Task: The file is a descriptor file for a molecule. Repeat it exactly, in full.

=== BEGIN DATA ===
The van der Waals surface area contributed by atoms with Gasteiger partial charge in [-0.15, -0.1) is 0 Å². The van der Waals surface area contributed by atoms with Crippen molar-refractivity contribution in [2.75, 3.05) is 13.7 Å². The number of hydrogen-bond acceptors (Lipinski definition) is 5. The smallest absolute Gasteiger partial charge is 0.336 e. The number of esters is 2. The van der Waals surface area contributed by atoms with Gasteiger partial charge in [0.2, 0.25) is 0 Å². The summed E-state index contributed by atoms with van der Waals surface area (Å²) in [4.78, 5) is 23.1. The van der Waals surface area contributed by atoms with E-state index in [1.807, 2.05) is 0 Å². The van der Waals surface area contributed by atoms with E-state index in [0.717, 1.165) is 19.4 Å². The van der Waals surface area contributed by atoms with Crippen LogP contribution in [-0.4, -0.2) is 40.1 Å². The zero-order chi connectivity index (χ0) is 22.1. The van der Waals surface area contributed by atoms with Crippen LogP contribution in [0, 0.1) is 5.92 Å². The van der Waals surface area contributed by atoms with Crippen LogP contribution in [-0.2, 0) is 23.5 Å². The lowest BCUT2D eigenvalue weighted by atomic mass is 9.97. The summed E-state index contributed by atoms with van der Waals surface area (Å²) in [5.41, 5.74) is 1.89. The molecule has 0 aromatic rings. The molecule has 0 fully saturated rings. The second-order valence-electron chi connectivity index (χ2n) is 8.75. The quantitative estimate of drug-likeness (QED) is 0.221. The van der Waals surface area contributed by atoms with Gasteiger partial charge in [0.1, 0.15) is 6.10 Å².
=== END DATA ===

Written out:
The van der Waals surface area contributed by atoms with Gasteiger partial charge in [-0.15, -0.1) is 0 Å². The van der Waals surface area contributed by atoms with Crippen molar-refractivity contribution in [2.75, 3.05) is 13.7 Å². The number of hydrogen-bond acceptors (Lipinski definition) is 5. The smallest absolute Gasteiger partial charge is 0.336 e. The number of esters is 2. The van der Waals surface area contributed by atoms with Gasteiger partial charge in [0.2, 0.25) is 0 Å². The summed E-state index contributed by atoms with van der Waals surface area (Å²) in [4.78, 5) is 23.1. The van der Waals surface area contributed by atoms with E-state index in [1.807, 2.05) is 0 Å². The van der Waals surface area contributed by atoms with E-state index in [0.717, 1.165) is 19.4 Å². The van der Waals surface area contributed by atoms with Crippen LogP contribution in [-0.4, -0.2) is 40.1 Å². The zero-order chi connectivity index (χ0) is 22.1. The van der Waals surface area contributed by atoms with Crippen LogP contribution in [0, 0.1) is 5.92 Å². The van der Waals surface area contributed by atoms with Crippen LogP contribution in [-0.2, 0) is 23.5 Å². The lowest BCUT2D eigenvalue weighted by atomic mass is 9.97. The summed E-state index contributed by atoms with van der Waals surface area (Å²) in [5.41, 5.74) is 1.89. The molecule has 0 aromatic rings. The molecule has 0 fully saturated rings. The second-order valence-electron chi connectivity index (χ2n) is 8.75. The quantitative estimate of drug-likeness (QED) is 0.221. The van der Waals surface area contributed by atoms with Gasteiger partial charge in [0.1, 0.15) is 6.10 Å².